baa baa black sheep

5.16.2006

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2:22 p.m.

I defy you, Wyoming spring. Just try and kill my new pansies.

JUST TRY.

No, wait. Please don't. We bought them from a fundraiser. Surely you'll have some pity on these good-deed pansies.

Saturday night, because I wasn't quick-thinking enough to make up an excuse, I got roped into hanging out with women I work with and their associates. From the gallery.

It was at my boss's house. She lives out of town. On our drive there, we had to stop on the gravel road because an antelope had wandered in front of the car, and apparently didn't feel like leaving. We honked, he peered into our windows. Finally he stepped off the road and we continued.

My boss lives in a house made purely of concrete. The floors are stained concrete. Her dog has been dying for quite some time. He's 12. He had a paper towel taped over his rear so we couldn't see the oozing lump that is growing and festering there. He has to be walked every two hours, or he will never get up again. She blames her husband, for once taking him for a "too-long" walk a few years ago.

She takes this dog for doggie acupuncture.

Anyway, after a very full glass of wine and during a break in a very confusing card game they have been playing for centuries together, someone said something about Wyoming. Then it was sort of quiet, as we sorted our cards, and then a woman asked, "Kara, do you like it here?"

I paused, moved a queen, and said, "No, no I don't. I don't like it at all."

They were sort of quiet, then there was nervous laughter.

"I mean, it's beautiful here. It's very beautiful. The weather is actually very nice most of the time. I'm glad we came here, I'm glad I'm getting to live here a few years to experience it, but...no. I feel trapped. I feel like Wyoming is a vast wasteland, like there is nothing here other than sky. I feel that it takes ages to get somewhere else, that it's dangerous to leave because of the pass and the wind" (people here like to threaten you about the roads, the storms, the cold, the everything) "I miss people, I miss big towns, I miss humidity and forests and being able to drive twenty minutes to a town where there is shopping and dining. I miss people getting dressed up. I wasn't made for here. I don't belong here at all."

This launched quite the conversation, where the ladies who have lived outside of Wyoming confirmed that women DO wear lipstick and wear heels and dress for dinner in other parts of the country, that it is a strange inconvenience that you can't comfortably leave your town here in winter for fear a freak storm will prompt the locking of the town gates, that the towns here are small, the towns are few and far between. The women who've only lived here expressed shock and disgust over every difference we discussed. I've had the Wyoming versus the rest of the country conversation about fifty gajillion times since we moved here, with Justin and friends and acquaintances and customers and probably the dog. I told them again, there are great things about this place. But I don't fit here.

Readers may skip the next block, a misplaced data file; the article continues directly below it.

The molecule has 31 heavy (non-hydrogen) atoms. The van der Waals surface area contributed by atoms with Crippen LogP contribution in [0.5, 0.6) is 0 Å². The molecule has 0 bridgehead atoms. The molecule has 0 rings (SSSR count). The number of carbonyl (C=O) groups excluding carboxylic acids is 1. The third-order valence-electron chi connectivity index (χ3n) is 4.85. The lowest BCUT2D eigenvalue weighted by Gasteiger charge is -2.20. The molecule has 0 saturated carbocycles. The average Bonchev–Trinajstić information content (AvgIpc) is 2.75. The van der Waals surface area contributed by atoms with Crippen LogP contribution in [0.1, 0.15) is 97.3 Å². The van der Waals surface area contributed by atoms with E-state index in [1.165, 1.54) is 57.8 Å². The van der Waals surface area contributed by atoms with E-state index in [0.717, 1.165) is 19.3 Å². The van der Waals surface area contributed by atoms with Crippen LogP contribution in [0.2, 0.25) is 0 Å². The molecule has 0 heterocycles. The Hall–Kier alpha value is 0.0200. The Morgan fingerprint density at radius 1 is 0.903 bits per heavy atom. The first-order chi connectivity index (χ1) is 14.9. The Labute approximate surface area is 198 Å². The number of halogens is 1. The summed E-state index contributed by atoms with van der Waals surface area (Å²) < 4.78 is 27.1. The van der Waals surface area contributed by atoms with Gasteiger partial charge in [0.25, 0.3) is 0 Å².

I don't fit here.

The sky is wide and open. I'm used to the blasted sunshine, the unforgiving sunshine that exposed all the yellows and browns and grays from November until a few weeks ago. I enjoy the winds most days, I love seeing clouds rush down from the mountains and then maddeningly split around us. I am mostly used to the color palette, I feel the wildness and ancient power of the land.

The place itself is fine.

But there are other things. There are attitudes, there is smugness, there is an apathy, no, a violent opposition to change. There is the constant rubbing in, the snide remarks that "you'll never be able to handle the winter here" and "you've never seen winter before." The "I'm tougher than the rest of the country because I live in Wyoming" attitude I don't understand. I'm trying to understand it, but I don't. The only thing I can figure out is that they want to scare new comers away. Far, far away. I'm told stories about how such and such business tried to move in but we wouldn't let them, it would cause too much change, it would bring too many people. I hear complaints about how the place has become too populated, too urban. With a state population of 500,000, I don't see how that's possible. Possibly there are reasons change has been avoided, to retain something of the natural beauty, but turning away jobs from people who desperately need them? The thing that bothers me the most is the way poverty here is either hushed up or something to be proud about. I sense a fear here. A silent fear.

I don't understand it.

I'll stop now.

A woman asked, "Are you going to move back to Missouri?" I laughed and said, no. No, no. That I'm excited to see where life will take us next. Somewhere more populated, somewhere will less tumbleweeds, but not back to Missouri. I don't see that happening for a long, long time.

The antelope was still hanging out in the road on the way home. He saw our headlights and leaped away.

We've got just over another year here. I might miss the wild beauty of this place.

But I can't wait to see what's next.

Kisses,
black sheep

2 Comments:

Anonymous Anonymous said...

I love sheep too, however, I have never owned a few. Just one, her name was Mary. My Dad bought her from a sheep herder when I was about 8. I fed her with a bottle. When she was little older - I missed seeing her one day. She ende up on our food menu. I was so sad. I could not eat my lamb.

7:41 AM, May 16, 2006  
Blogger Dino Might said...

I haven't.

And I'm afraid that you haven't either.

That would be impossible.

8:34 AM, May 16, 2006  

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